Two Men Paddle Within Inches of a 30-Foot Anaconda That Looks Simply Prehistoric

What Do Anacondas Eat - Yellow Anaconda Eating a Rodent
© Ariawesomeness/

Written by Kirstin Harrington

Updated: October 22, 2023

Share on:


Watch This Entire Video To See This Massive Anaconda!
Huge anaconda just chilling in the river

It’s something you’d see straight out of a Hollywood horror movie: two people enjoying a relaxing afternoon paddleboarding on a river. With blue skies and a warm breeze, nothing could go wrong, right? 

As they’re paddling through the murky water, one of the men in a yellow vessel is filming the lush greenery surrounding the pair. Suddenly, the footage cuts to a giant anaconda right next to their paddleboard.

When they begin filming, it looks as if the snake is attempting to get back to shore by climbing up a nearby tree. Anacondas are not a snake you’d want to approach. These men, assumingly locals, decided to go ashore and follow this giant serpent. 

What Do Anacondas Eat - Pet Anaconda

Green anacondas are the largest snakes in the world.

©Holger Kirk/

In contrast to pythons, anacondas are semi-aquatic snakes that can be found in tropical South America, particularly in the Amazon. They are renowned for their swimming prowess and are among the biggest snakes in the world. The biggest of the four species, the green anaconda, is what most people mean when they say “anaconda.” The longest and heaviest snake in the world is the green anaconda.

According to Reptiles Cove, anacondas are thicker than other boas and are stocky, muscular snakes. They have wide but massive heads and thick necks. Because their eyes and nose are located on top of their heads, anacondas can look above the water while spending the majority of their time submerged. From the eye to the jaw, a broad black stripe is present on them.

A Prehistoric Relic

Anacondas don’t have venom to kill their prey, just like other boas. Instead, they wait for an unwary mammal, fish, or amphibian to stray close enough to them. The prey is then wrapped tightly in their immensely muscular bodies as they leap, grab it in their jaws, and kill it by suffocation or crushing. Just about anything, especially fish, mammals, other reptiles and amphibians, birds, and their eggs, can be eaten by a green anaconda.


Anacondas don’t have venom to kill their prey, just like other boas. Instead, they crush and suffocate their prey.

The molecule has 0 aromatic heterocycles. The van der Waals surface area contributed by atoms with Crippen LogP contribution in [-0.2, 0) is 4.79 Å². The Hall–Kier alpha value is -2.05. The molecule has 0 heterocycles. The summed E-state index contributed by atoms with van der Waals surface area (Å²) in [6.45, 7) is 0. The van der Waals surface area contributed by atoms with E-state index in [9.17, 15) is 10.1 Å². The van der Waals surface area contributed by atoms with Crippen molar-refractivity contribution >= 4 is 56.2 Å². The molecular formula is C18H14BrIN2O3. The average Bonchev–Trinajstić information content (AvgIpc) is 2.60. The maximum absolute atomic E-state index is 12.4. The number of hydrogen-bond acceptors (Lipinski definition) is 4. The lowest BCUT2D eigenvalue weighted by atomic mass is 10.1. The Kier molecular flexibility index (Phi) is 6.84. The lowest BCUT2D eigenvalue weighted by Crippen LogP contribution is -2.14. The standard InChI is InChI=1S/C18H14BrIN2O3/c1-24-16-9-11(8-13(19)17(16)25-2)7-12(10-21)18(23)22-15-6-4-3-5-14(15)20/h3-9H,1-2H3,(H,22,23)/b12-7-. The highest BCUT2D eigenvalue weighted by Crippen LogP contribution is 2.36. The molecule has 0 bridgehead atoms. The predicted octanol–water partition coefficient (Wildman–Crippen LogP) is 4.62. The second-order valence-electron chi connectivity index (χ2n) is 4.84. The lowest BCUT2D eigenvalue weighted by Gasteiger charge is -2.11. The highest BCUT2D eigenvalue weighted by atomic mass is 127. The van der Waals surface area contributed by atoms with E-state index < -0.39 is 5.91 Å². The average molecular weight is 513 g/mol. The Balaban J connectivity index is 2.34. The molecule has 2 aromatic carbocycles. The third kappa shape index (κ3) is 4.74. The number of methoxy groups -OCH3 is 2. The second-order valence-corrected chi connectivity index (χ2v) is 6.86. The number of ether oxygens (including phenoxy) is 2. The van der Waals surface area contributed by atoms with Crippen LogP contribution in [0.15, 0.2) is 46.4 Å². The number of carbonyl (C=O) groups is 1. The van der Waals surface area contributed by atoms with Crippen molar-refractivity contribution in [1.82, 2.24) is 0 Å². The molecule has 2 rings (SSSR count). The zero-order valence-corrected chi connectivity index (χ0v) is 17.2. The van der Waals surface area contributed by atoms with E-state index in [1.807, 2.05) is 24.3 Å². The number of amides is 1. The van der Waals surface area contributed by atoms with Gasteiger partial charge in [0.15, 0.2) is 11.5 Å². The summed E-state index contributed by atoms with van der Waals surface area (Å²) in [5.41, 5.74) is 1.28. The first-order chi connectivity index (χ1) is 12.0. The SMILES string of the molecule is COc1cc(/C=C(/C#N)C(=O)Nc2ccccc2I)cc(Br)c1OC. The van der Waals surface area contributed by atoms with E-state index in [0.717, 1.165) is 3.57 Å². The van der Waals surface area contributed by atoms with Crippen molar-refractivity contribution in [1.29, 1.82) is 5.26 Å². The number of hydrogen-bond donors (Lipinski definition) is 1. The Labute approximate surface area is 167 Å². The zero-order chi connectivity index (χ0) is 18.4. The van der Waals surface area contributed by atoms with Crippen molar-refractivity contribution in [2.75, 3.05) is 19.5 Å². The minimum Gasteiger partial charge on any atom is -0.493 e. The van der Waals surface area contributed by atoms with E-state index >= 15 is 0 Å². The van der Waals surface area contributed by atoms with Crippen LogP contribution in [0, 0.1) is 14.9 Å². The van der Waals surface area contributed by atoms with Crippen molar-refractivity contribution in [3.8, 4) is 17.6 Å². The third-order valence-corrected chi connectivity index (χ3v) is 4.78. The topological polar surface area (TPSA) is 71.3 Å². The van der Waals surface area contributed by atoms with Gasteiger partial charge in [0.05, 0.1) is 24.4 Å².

These snakes could definitely murder and devour a person. In the wild, they do eat white-tailed deer, which may weigh over 120 pounds or roughly the weight of an adult male. However, as of yet, there have been no confirmed instances of an anaconda consuming a human.

Males are much smaller than females. These serpents can weigh up to 550 pounds, have diameters of 12 inches, and reach lengths of 30 feet. Depending on your point of view, the men in the video are either brave adventurers or naive idiots. 

Thankfully, neither they nor the large snake was harmed. The two went back to the water and continued enjoying their day on the water. It’s likely that the snake didn’t want to be bothered and that’s why it got out of the water when the men approached.

Discover the "Monster" Snake 5X Bigger than an Anaconda

Every day A-Z Animals sends out some of the most incredible facts in the world from our free newsletter. Want to discover the 10 most beautiful snakes in the world, a "snake island" where you're never more than 3 feet from danger, or a "monster" snake 5X larger than an anaconda? Then sign up right now and you'll start receiving our daily newsletter absolutely free.

Share this post on:
About the Author

Kirstin is a writer at A-Z Animals primarily covering animals, news topics, fun places, and helpful tips. Kirstin has been writing on a variety of topics for over five years. She has her real estate license, along with an associates degree in another field. A resident of Minnesota, Kirstin treats her two cats (Spook and Finlay) like the children they are. She never misses an opportunity to explore a thrift store with a coffee in hand, especially if it’s a cold autumn day!

Thank you for reading! Have some feedback for us? Contact the AZ Animals editorial team.